The prophet Moses,  Israel's law-giver

Moses is Judaism’s foundational prophet. 
The Bible portrays his birth amidst a time of persecution. After miraculously surviving an official Egyptian policy of massacring Israeli babies, he was equally miraculously raised within an anonymous Pharaoh’s household. After killing of an Egyptian for harming an Israelite, he was forced to flee from Egypt. He then lived in exile as part of a priestly family in Midian where he served as a shepherd. 

Forty years later God spoke to Moses through a burning bush and sent him back to Egypt to deliver his people, in accord with a promise God had given several hundred years earlier. Accompanied by his brother, Aaron, and armed with three supernatural signs, Moses traveled back to Egypt to order the Pharaoh to release the Israelites. The Pharaoh’s unwillingness to release these valuable slaves then led to further spiritual signs in the form of catastrophic events. As these escalated, they increasingly affected only the Egyptians but not the Hebrews amongst them. The matter came to a head with the first Passover and the miraculous crossing of a body of water (precisely which is the subject of much debate).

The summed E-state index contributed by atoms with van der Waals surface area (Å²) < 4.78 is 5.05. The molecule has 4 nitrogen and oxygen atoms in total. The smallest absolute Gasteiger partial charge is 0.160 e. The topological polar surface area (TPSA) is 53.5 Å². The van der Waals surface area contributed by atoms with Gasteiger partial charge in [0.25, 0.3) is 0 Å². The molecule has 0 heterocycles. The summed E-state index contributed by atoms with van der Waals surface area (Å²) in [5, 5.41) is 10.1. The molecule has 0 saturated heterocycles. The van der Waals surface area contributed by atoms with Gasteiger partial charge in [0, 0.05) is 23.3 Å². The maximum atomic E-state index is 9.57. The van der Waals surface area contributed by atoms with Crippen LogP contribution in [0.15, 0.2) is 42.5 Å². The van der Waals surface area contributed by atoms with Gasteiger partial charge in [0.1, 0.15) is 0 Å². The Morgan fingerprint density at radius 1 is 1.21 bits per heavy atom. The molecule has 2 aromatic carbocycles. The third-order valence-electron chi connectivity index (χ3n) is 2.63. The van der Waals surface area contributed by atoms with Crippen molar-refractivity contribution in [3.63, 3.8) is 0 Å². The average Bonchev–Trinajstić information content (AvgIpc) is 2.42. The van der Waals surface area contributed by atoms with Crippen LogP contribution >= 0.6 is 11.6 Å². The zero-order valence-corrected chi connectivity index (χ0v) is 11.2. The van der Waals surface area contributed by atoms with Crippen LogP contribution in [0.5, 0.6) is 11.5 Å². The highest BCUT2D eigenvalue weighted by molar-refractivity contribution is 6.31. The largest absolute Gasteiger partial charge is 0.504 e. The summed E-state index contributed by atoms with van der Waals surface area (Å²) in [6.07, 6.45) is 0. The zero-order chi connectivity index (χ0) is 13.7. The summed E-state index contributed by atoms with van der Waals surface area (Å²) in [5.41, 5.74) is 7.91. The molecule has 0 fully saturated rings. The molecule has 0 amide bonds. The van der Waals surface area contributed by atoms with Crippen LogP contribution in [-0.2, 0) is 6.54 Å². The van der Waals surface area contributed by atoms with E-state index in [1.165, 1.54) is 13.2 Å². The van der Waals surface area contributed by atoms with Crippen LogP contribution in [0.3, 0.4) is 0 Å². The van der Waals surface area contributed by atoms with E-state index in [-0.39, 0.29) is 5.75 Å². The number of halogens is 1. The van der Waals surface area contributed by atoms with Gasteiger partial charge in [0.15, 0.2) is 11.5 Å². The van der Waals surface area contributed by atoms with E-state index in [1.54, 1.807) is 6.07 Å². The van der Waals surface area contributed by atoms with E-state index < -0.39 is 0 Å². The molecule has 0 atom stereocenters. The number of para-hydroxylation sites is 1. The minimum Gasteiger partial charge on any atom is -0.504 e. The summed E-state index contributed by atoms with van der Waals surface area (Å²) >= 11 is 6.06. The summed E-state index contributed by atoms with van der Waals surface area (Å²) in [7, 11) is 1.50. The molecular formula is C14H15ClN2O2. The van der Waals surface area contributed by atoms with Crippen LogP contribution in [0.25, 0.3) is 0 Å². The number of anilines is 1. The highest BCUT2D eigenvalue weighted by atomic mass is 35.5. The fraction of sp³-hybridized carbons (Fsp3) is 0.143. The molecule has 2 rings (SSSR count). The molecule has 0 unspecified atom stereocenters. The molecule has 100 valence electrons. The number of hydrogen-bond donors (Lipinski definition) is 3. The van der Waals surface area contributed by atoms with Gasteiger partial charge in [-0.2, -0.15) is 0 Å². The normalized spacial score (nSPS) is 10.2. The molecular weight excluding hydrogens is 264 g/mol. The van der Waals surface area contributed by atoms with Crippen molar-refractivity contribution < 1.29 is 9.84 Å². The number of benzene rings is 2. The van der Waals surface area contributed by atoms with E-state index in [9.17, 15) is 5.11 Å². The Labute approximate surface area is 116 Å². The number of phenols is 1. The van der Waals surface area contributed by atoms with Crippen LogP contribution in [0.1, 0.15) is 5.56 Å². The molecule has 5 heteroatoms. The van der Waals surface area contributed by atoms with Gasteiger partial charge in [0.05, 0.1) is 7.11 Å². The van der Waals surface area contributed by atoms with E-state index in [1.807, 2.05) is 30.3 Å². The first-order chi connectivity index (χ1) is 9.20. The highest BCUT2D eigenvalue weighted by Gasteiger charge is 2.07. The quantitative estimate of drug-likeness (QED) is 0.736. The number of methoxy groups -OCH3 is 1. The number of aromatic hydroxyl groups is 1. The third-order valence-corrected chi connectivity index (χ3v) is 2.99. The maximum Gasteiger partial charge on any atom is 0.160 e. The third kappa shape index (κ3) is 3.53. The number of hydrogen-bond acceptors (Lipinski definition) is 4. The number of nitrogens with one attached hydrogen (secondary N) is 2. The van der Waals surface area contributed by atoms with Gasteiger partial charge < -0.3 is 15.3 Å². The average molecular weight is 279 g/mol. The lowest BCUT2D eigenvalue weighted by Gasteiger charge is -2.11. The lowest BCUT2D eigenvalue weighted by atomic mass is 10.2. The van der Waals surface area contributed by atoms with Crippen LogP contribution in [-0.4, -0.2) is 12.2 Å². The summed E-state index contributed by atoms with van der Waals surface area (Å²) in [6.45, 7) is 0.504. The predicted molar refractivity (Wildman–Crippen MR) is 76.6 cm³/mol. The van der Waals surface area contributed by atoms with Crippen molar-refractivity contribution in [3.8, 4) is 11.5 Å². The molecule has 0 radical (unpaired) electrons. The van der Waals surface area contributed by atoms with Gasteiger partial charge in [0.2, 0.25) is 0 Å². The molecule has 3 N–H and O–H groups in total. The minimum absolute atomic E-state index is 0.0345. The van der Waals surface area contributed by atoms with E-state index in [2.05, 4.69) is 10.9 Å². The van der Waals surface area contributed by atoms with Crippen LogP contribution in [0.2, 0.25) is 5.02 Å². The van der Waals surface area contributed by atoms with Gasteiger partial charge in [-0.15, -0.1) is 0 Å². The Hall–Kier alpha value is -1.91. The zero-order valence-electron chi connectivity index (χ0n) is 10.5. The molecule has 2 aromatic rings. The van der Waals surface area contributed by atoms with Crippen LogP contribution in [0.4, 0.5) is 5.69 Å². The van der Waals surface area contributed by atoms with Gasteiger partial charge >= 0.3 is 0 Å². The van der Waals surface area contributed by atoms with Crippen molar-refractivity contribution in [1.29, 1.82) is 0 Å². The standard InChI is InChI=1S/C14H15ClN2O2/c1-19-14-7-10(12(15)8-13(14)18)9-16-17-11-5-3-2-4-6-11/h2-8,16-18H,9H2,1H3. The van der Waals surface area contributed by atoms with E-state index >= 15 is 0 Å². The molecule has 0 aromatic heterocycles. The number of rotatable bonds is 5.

On reaching Mount Sinai, Moses established a covenant with God, organised the Israelites into a nomadic nation and established a legal system for them. After a failed attempt to return to Canaan, the land from whence they had come, Moses then led them for forty years as they travelled through the wilderness. He died shortly before Israel achieved their objective of a return to Canaan.